AARP Launches Magazine for Boomers
Wednesday, February 7th 2001, 12:00 am
By: News On 6
NEW YORK (AP) â€” AARP, the senior citizens lobby, is launching a publication for baby boomers called My Generation, which also happens to be the name of a classic 1960s rock song with the refrain, ``Hope I die before I get old.''
The bimonthly magazine is for ``people turning 50 who are not thinking about retirement, but are looking forward to a healthy, long, active life,'' publisher Jim Fishman said.
The premiere issue, out Thursday, features a cover story on Ed Harris, the 50-year-old star of ``Pollock,'' a new film about painter Jackson Pollock.
Another article focuses on a former judge who became an eighth-grade teacher, while an advice column helps a reader concerned about a 16-year-old struggling with teen angst.
The marketing to baby boomers goes further. Fishman noted the AARP no longer stands for the American Association of Retired Persons, but simply is a moniker for an organization that advocates for members 50 and older.
The organization uses its publications â€” which include a newspaper, newsletter and Modern Maturity magazine â€” to keep its 34 million members informed. Annual membership includes a subscription to one of the magazines.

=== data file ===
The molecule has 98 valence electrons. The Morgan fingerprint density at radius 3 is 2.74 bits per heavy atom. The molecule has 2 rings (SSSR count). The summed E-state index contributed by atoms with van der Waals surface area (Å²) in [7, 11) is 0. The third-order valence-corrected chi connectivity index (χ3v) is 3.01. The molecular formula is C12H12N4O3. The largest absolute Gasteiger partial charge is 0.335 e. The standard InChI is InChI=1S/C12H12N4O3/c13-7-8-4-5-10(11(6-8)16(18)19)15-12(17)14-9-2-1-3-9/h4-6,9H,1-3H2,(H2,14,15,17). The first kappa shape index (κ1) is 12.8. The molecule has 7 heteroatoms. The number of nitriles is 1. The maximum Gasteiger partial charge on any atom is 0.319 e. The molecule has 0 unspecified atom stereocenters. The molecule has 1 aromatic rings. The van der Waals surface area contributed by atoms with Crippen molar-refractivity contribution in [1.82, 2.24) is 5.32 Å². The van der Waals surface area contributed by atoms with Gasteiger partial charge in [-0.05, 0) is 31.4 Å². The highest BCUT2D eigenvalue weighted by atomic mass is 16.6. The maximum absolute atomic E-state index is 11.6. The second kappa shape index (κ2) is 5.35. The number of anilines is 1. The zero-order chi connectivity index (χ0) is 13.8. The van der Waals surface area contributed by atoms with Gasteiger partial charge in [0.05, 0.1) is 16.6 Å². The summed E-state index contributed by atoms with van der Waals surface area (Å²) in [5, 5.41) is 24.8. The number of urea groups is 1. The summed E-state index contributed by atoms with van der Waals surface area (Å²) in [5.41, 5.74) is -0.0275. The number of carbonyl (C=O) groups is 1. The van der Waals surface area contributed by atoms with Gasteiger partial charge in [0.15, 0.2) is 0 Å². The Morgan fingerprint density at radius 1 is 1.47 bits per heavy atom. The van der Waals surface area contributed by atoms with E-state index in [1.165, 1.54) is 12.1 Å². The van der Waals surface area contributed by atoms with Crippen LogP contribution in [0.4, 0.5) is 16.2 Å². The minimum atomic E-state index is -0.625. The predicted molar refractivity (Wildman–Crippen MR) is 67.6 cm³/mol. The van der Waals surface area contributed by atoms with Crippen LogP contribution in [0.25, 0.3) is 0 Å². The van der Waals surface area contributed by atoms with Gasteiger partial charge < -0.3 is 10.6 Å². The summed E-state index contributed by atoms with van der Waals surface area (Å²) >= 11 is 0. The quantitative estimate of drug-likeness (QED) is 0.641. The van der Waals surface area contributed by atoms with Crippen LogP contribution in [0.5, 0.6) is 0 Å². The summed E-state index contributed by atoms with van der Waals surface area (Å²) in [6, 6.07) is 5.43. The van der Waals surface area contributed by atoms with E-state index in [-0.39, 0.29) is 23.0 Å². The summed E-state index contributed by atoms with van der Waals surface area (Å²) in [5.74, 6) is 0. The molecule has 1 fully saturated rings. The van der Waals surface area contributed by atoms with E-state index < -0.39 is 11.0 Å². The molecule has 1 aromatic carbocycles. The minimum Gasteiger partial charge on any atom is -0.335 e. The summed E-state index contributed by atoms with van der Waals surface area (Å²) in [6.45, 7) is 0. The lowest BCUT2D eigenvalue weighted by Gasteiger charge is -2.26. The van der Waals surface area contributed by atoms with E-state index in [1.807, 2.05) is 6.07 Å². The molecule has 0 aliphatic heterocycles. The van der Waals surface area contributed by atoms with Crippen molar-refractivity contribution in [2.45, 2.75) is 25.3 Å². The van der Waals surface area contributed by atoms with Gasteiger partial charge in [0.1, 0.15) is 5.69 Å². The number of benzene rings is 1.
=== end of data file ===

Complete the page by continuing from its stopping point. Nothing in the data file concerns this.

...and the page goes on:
About 3.1 million AARP members between 50 and 55 began receiving the new magazine in the mail this week in place of Modern Maturity. The AARP plans to expand the age group receiving My Generation, adding a year annually until it replaces Modern Maturity altogether.
``We were so intent on having magazines that are relevant,'' Fishman said. ``As a matter of fact, we'll probably start a magazine for the Generation X crew sometime in the next few years.''
Don Silver, author of the book, ``Baby Boomer Retirement,'' says the development of a magazine aimed at aging boomers is natural.
``In general, turning age 50 is traumatic for baby boomers,'' he said. ``Many baby boomers may be reluctant to want to be part of AARP. Having a My Generation magazine to differentiate the needs of baby boomers from the traditional members of AARP is a good step.''
As for the name, editor Betsy Carter said focus groups helped determine that. The 1965 anthem by The Who had nothing to do with it.
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